Pulsating Play - First Move Chess -First Move Chess


Every serious player looks to play from the heart. For the great Tigran Petrosian, who was plighted by suffering from angina, he always wanted to know just how much heart he was actually putting into his play!

Petrosian, who was world champion from 1963 to 1969, often monitored his own pulse during tense moments in a game. He would casually lower his right wrist below the playing table and take his pulse. If it was too high, he would often or not likely offer a draw – even if he stood better. It seems he didn’t trust himself when his heart was pumping hard.

A new twist on “Iron Tigran’s” quirk is featured in the Nakamura-Carlsen Fischer Random Match at the Henie Onstad Art Center in Høvikodden, outside Oslo, Norway, with both players hooked up to heart monitors. During play, they wear wrist-bands sponsored by Polar Global, who manufacture sports training computers and developed the first wireless heart rate monitor.

It’s a new novelty, but it is interesting to see how the players are reacting on the inside to every move played and in every critical position. Magnus Carlsen has been dubbed the “Dalai Lama of Chess” with his heart rate – apart from a few fluctuations – throughout at a zen-like state of around 70 and rarely straying above 80. But Hikaru Nakamura’s heart pumps away throughout like an over-active piston, averaging about 100, frequently spiking to 110-120, and even reaching 130.

And with Carlsen effortlessly moving into a 9-5 lead, the final game 8 of the longer time-control game took on an added importance to the overall standing of the match: from an early stage, Nakamura looked dead and buried, only saved by Carlsen failing to find the knockout punch that extended the roller-coaster of a game into a very dramatic – and pulsating – time scramble.

However, with no added increment per move, and in deep time-trouble, Carlsen lost on time while having the advantage of R+B v R in a technically drawn ending – and with it, one of the rare moments in elite chess where a player is “flagged”. The unwritten protocol here dictates that Carlsen – the player with the advantage of the extra piece, but alas no time – should be the one to offer the draw in the final 30 seconds, and that offer would sportingly be agreed.

But reality witnessed both players getting caught up in the mad adrenalin rush of one all-mighty time scramble – with Nakamura’s heart frantically pumping at 147, and Carlsen’s up to 129 – and Carlsen was still so wired for the win, that he forgot to stop his clock before his flag fell in order to claim a draw. And by playing on, he forced Nakamura – who did nothing unethical – to win on time.

Match score:
Nakamura 7-9 Carlsen

The final day of play is on Tuesday, with eight blitz games (with a win counting for 1 point). Play starts at 7pm CET; 8am PST; 11am EST. Tune-in to what’s bound to be a dramatic final day by going to the official Fischer Random Match site, where you can join commentators GM Yasser Seirawan and IM Anna Rudolf for live coverage.

Photo: A dramatic end to a dramatic game | © Maria Emelianova/chess.com

GM Magnus Carlsen – GM Hikaru Nakamura
Fischer Random Rapid (45min +15min), (8)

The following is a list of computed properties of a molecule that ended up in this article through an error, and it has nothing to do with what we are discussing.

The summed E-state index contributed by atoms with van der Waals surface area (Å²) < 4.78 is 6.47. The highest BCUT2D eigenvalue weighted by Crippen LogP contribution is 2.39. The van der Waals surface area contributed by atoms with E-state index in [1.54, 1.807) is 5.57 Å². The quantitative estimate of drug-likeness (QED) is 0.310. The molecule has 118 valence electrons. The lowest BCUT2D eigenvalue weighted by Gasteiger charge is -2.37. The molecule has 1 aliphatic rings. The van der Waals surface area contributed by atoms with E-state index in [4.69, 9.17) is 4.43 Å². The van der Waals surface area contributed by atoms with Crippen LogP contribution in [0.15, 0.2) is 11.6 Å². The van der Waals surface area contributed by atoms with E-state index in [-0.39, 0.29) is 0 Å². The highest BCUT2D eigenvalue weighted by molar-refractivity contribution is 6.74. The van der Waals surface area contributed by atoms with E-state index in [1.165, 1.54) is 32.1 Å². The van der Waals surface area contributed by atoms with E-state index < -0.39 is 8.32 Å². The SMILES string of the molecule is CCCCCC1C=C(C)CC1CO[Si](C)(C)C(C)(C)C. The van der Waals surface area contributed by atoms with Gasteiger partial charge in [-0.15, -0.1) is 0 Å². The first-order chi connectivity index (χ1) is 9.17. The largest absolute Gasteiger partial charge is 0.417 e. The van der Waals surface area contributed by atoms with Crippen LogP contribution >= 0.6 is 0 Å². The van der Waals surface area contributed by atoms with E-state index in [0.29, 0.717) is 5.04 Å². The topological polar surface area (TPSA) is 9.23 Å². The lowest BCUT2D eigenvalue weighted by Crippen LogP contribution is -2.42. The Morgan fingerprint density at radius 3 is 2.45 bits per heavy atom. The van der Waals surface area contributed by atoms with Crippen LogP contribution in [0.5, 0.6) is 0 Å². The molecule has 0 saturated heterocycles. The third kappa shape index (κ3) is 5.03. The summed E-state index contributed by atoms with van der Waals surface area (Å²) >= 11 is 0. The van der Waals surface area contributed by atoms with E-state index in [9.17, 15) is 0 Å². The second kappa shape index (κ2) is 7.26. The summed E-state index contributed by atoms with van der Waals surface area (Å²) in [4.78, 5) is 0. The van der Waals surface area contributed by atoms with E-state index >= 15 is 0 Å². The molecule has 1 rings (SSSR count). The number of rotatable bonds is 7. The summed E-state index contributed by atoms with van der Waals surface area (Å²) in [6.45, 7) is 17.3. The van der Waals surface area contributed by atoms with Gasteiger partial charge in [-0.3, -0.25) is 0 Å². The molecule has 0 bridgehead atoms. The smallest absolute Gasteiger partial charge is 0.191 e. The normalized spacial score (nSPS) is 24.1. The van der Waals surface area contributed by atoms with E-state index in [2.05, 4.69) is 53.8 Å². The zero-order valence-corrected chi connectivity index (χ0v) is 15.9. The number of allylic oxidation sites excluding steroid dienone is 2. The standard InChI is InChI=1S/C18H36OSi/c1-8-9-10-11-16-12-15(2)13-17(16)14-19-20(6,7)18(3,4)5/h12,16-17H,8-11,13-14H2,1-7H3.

1.d4 f5 2.f4 g5!? The match result at 9-5 dictated that Nakamura had to go all out for chaos and a wild game to have any chance to get back in the match – and here, true to form, he adopts a very aggressive Benko Gambit-like sacrifice to try to open the game up – but it almost spectacularly backfired. 3.fxg5 h6 4.Ndc3 d5 5.g4! Magnus finds the right counter-gambit that, almost immediately, has Nakamura on the ropes and struggling to avoid flatlining. 5…fxg4 6.e4 dxe4 7.Nd2 hxg5 8.0-0-0 Nd7 9.Ndxe4 Nf7 10.d5 a6 11.Bd4 Rh6 12.Be2 It’s amazing – we’re 12 moves into the game, and already Magnus has successfully made the transition of his pieces to a “regular” set-up, while Nakamura still has major problems switching away from “random” mode. 12…Nfe5 13.Nxg5 Rg6 14.Ne6 Bxe6 15.dxe6 Rxe6 16.Bxe5 If anything, Magnus is a practical player, so he goes for what he believes is the safe-bet to win – but such was his lead in development here, he could well have had much better with the queen sacrifice with 16.Bg4!? Nd3+ 17.Rxd3 Rxe1+ 18.Rxe1 and even with 18…0-0-0 available for Black, the long-term pin on the Nd7, coupled with Black’s pieces being cramped on his own back-rank – in stark comparison to the swarming White pieces – looks more than enough to force home the win. If so, then this was definitely a missed moment for Magnus – but the way he played was definitely his style of play. 16…Rxe5 17.Qg3 Bh6+ 18.Kb1 Re3 19.Qxg4 0-0-0 20.Nd5 Re5 21.Bxa6!! Splat! And with Carlsen’s spectacular bishop sacrifice, that should really have been that – but kudos to Nakamura for not folding and finding the only way to hang on, as bad as his position looks. 21…c6!? The point of the sacrifice is that if 21…bxa6 22.Qc4 Rxd5 23.Rxd5! (much stronger than 23.Qxa6+ Kb8 24.Rxd5 Nb6 and Black is surviving) and now if 23…Nb6 24.Rxd8+ Kxd8 25.Rd1+ Kc8 (It’s also hopeless after 25…Nd7 26.Qxa6!) 26.Qe6+! picks up the loose bishop on h6. 22.Nb6+ Kc7 23.Nxd7 Rxd7 24.Rxd7+? Carlsen just thought he was taking the practical route to victory here, believing he was going into a forced endgame two pawns up – but he missed the saving resource of 26…Ra5! A pity, because the clinical win here was just 24.Qg3! and Black can’t extricate himself from the pin on the rook. And with it, a second golden chance to win what could well have been the shortest game of the match. 24…Qxd7 25.Qxd7+ Kxd7 26.Bxb7 Ra5! Nakamura may well be two pawns down, but Carlsen’s bishop is now somewhat bereft of squares. 27.Re1 Bg5! Black can’t be too hasty going for the bishop – which isn’t going anywhere anyway – so the idea behind 27.Re1 is that if 27…Ra7 28.Bxc6+! Kxc6 29.Re6+ picks up the loose bishop on h6 and an easily won rook and pawn ending. 28.Rg1 Bf6 29.Rg8 Rb5 30.Bc8+ Kc7 Carlsen has saved his bishop and remains two pawns up – but it comes at the heavy price of his pieces being disconnected and awkwardly placed, and now Nakamura’s pieces very active – and so active, he forces the win of the h-pawn. 31.b3 Re5 There’s no way to defend h3 and thwart the mating threats with …Bc3 and …Re1. 32.Kc1 Re2 33.h3 e6 34.Ba6 Re3 35.Kd2 The h-pawn is lost, but now at least Carlsen’s king has escaped from all the mating threats – and with Black’s c6 and e6 pawns being split and on the same color as the White bishop, Nakamura still has a lot of work to do to save the game – but at least he now has realistic chances to save the game! But there was subplot now in play: Magnus had used so much time on his clock that he was in serious time trouble, and rushing to reach move 40 and an extra 15 minutes on his clock – but with no further increments, trying to convert the win after the time-control eats up all of his remaining time. 35…Rxh3 36.Bd3 Rh2+ 37.Ke3 Bc3 38.a4 Kd6 39.Rg6 Rh3+ 40.Ke4 Rh4+ 41.Kf3 Rh3+ 42.Kg2 Rh7 43.Rg4 Rg7 44.Bg6 c5! Nakamura needs to exchange off at least one set of queenside pawns – and if he does that, then he can think about sacrificing his bishop to stop the two queenside pawns, leaving what should be a technically drawn ending of R+B v R. 45.Kf3 Ba5 46.Ke2 c4 47.Rd4+ Ke7 48.Be4 cxb3 49.cxb3 Rg3 50.Bf3 Rg1 51.b4 Bc7 52.Rc4 Bd6 53.Be4 Rg3 54.Kd2 Rb3 55.b5 Be5 56.Bc2 Rb2 57.Rc6 Kd7 58.Ra6 Bd6 59.Kc3 Be5+ 60.Kd3 Bf4 61.a5 Bc7! Clever! Nakamura has successfully forced a position where he can sacrifice his bishop for those two dangerous passed pawns. 62.Ra7 Kd6 63.Ra6+ Kd7 64.b6 Bxb6 65.axb6 Kc6! 66.Ba4+ Kb7 67.Ra7+ Kxb6 68.Re7 Kc5 69.Rxe6 This should just be a technically drawn ending; the quick rule-of-thumb technique for Nakamura to successfully defend is to cut the White king off from easily reaching the same wing of the board as his Black king. Nakamura, with an extra 10 minutes or so over Carlsen, defends accurately – but Carlsen is so wired to win, he forgets that he can just stop the clock with 1 second left and claim a draw! 69…Rb4 70.Bc2 Rd4+ 71.Ke3 Rd8 72.Be4 Rd6 73.Re5+ Kb6 74.Bd5 Kc5 75.Ke4 Rd8 76.Bf7+ Kc6 77.Rh5 Rd1 78.Bb3 Rd2 79.Bd5+ Kc5 80.Bf7+ Kc6 81.Bb3 Kd6 82.Ke3 Rb2 83.Bc4 Rg2 84.Bd3 Rg1 85.Kd4 Rd1 86.Rh6+ Ke7 87.Ra6 Kd7 88.Ke4 Ke7 89.Bc4 Rd6 Nakamura is doing nothing wrong here by playing on with Carlsen having less than 30 seconds on his clock. In fact, he’s doing the “sportsman-like” thing by voluntarily offering up his rook to be exchanged and a forced draw – but Magnus ignores this, and still plays on trying to win – it must be in the double strand helix of his DNA! 90.Ra7+ Rd7 As I said previously, Nakamura is doing nothing unethical here – he’s offered the exchange of rooks several times now, and an easy draw for Carlsen to bail out with. 91.Ra5 Rd1 92.Ke5 Re1+ 93.Kd4 Rd1+ 94.Bd3 Kd6 95.Ra6+ Ke7 96.Ke4 Rd2 97.Ke3 Rd1 98.Ke4 Rd2 99.Bc4 Rd6 Now the third offer of a mutual draw by Nakamura – and by now, with Carlsen down to about 12 seconds on his clock, I’m simply amazed he didn’t take the draw as he’s nowhere near a winning position. 100.Ra5 Rd1 101.Ke5 Re1+ 102.Kd5 Rd1+ 103.Kc5 Kf6 104.Ra6+ Kf5 105.Re6 Rc1 106.Re2 Rd1 107.Bb3 Rd8 108.Bc2+ Kf4 109.Re4+ Kf3 110.Rc4 Rf8 111.Kb4 Ke2 112.Kc3 Ke3 113.Re4+ Kf3 114.Rd4 Rc8+ 115.Rc4 Re8 116.Rb4 Re3+ 117.Kb2 Re2 118.Rb3+ Kf2 119.Rc3 If Carlsen stopped the clock now with even 1 second left, he could have claimed a draw with the 50 move rule.  But he fails to do so, and when his flag does fall after Nakamura’s next move, the result cannot be reversed. 119…Re7 0-1 Carlsen’s flag fell.